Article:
If I keep the amplitude constant and up the frequency of the sound wave, what effect does just the frequency have on the quality of the sound with regard to human hearing?

Does the sound become shriller in tone?

  • 2
    To be technically correct - only sine waves are made of a single frequency; all other sounds are made of more than one. Thus, you can't really 'increase' the frequency of a sound wave. You pitch-shift it.
    – Izhaki
    Nov 28, 2013 at 1:46
  • Thank you, @Izhaki. Can you tell me how you learnt all this? What's a good place to start? Is there a book that you found very useful?
    – Sathyaish
    Nov 28, 2013 at 5:19
  • Okay, I just got to know you've been doing this since you were young and that you've written a book on mixing audio called Mixing Audio. I also searched some more and found that for someone like me who wants to understand the basics of sound, here is a good book: amazon.com/Sound-Reinforcement-Handbook-Yamaha-Products/dp/…
    – Sathyaish
    Nov 28, 2013 at 5:37
  • 1
    The Sound Reinforcement Handbook is a heavyweight one. At this level I'd recommend you just browse 'Basic Sound Theory' online.
    – Izhaki
    Nov 28, 2013 at 14:59
  • 1
    It is the inverse of a cycle period within a signal, not the whole signal. A sawtooth contains a fundamental frequency and odd+even harmonics (frequencies that are an integer multiple of the fundamental). So it does contain more than one frequency. But yes - it is conventional to say "A 100Hz sawtooth", which really means that its fundamental is 100Hz.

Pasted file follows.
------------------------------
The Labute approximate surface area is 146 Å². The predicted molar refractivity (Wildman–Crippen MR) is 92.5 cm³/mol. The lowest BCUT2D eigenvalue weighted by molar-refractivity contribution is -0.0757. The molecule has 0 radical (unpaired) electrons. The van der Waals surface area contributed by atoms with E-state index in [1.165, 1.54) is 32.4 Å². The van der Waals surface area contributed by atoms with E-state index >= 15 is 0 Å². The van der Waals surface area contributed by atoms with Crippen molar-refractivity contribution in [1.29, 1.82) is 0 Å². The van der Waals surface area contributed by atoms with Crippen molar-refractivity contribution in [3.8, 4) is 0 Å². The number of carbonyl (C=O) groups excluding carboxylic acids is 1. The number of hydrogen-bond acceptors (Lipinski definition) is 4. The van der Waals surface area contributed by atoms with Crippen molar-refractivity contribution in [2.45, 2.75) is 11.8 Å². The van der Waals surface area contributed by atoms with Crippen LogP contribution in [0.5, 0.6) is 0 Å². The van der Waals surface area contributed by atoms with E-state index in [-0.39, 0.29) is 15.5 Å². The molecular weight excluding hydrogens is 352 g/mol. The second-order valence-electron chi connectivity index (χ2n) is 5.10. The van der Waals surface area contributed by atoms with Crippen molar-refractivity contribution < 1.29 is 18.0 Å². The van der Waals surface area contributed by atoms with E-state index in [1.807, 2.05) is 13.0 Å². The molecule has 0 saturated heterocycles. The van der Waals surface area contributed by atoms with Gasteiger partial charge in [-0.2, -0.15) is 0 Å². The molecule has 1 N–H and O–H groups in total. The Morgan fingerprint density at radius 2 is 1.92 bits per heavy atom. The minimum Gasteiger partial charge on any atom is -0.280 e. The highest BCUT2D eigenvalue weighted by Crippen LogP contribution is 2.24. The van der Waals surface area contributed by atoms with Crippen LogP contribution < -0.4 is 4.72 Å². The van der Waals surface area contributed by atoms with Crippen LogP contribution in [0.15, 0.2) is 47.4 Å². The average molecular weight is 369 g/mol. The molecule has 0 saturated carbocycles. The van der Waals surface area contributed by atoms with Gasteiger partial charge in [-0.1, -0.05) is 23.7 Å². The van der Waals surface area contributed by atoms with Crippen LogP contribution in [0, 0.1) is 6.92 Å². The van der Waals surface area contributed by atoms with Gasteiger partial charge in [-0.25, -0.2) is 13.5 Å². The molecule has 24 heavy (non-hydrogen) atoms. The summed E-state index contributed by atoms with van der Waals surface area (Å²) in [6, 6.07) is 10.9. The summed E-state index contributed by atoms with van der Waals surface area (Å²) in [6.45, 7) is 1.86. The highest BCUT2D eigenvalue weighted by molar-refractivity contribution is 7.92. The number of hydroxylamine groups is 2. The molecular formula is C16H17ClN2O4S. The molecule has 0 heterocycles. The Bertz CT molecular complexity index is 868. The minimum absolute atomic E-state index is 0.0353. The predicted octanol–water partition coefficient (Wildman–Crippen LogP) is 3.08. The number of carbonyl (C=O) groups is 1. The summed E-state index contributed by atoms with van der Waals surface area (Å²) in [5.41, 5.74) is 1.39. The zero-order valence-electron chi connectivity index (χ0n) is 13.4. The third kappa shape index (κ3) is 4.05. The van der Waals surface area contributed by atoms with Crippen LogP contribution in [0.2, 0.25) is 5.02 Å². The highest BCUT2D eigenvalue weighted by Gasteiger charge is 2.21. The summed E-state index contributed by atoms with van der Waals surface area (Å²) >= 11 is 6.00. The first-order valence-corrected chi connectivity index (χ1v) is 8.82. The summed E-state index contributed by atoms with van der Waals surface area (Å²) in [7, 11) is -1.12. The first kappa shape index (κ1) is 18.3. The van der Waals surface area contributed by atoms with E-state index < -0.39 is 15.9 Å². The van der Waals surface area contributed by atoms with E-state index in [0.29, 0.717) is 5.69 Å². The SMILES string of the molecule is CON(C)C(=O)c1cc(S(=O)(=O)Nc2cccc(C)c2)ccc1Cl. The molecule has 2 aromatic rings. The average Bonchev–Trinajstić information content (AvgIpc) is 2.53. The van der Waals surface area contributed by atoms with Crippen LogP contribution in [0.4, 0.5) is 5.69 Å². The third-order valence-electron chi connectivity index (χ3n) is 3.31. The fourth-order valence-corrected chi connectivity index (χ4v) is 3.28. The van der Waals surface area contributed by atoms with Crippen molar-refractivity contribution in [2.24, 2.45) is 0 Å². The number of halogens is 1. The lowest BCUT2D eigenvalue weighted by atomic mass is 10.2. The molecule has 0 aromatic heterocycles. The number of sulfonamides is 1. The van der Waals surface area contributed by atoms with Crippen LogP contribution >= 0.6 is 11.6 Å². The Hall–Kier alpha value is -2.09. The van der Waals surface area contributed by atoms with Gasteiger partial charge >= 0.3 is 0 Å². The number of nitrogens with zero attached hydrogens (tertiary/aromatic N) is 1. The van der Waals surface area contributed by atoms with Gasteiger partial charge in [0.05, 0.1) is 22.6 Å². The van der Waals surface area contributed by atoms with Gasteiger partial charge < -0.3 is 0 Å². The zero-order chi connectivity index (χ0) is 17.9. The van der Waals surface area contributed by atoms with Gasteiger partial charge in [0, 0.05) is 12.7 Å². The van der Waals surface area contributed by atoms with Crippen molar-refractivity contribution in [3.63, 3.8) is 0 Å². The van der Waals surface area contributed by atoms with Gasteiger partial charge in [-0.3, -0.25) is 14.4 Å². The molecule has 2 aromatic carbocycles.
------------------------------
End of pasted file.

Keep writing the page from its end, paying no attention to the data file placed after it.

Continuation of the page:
– Izhaki
    Dec 1, 2013 at 20:06

2 Answers 2


The sound becomes higher in pitch. Pitch is, basically, just frequency.

"Shriller" is one way to describe this, although it carries a somewhat negative connotation.

  • Thank you. Am I then right in assuming the converse, that is -- if I decrease frequency by spreading the data spectrum over a lengthier time-line, the sound becomes basal?
    – Sathyaish
    Nov 27, 2013 at 21:36
  • @Sathyaish That is correct. Changing the rate of data playback is the principle behind most samplers, which play recordings back at different pitches (i.e. across a keyboard).
    – Warrior Bob
    Nov 27, 2013 at 21:42

I think decreasing sound frequency will spread the sound over longer duration and vice-versa. So if you increase the frequency, on time axis, the sound wave should compress and you can hear the sound at faster speed or at rate of more than 1 (it’s just like what we often do in diff media players... we increase the speed at 1.2 / 1.5 etc. and conversation becomes faster. This is actually done by increasing sound frequency).

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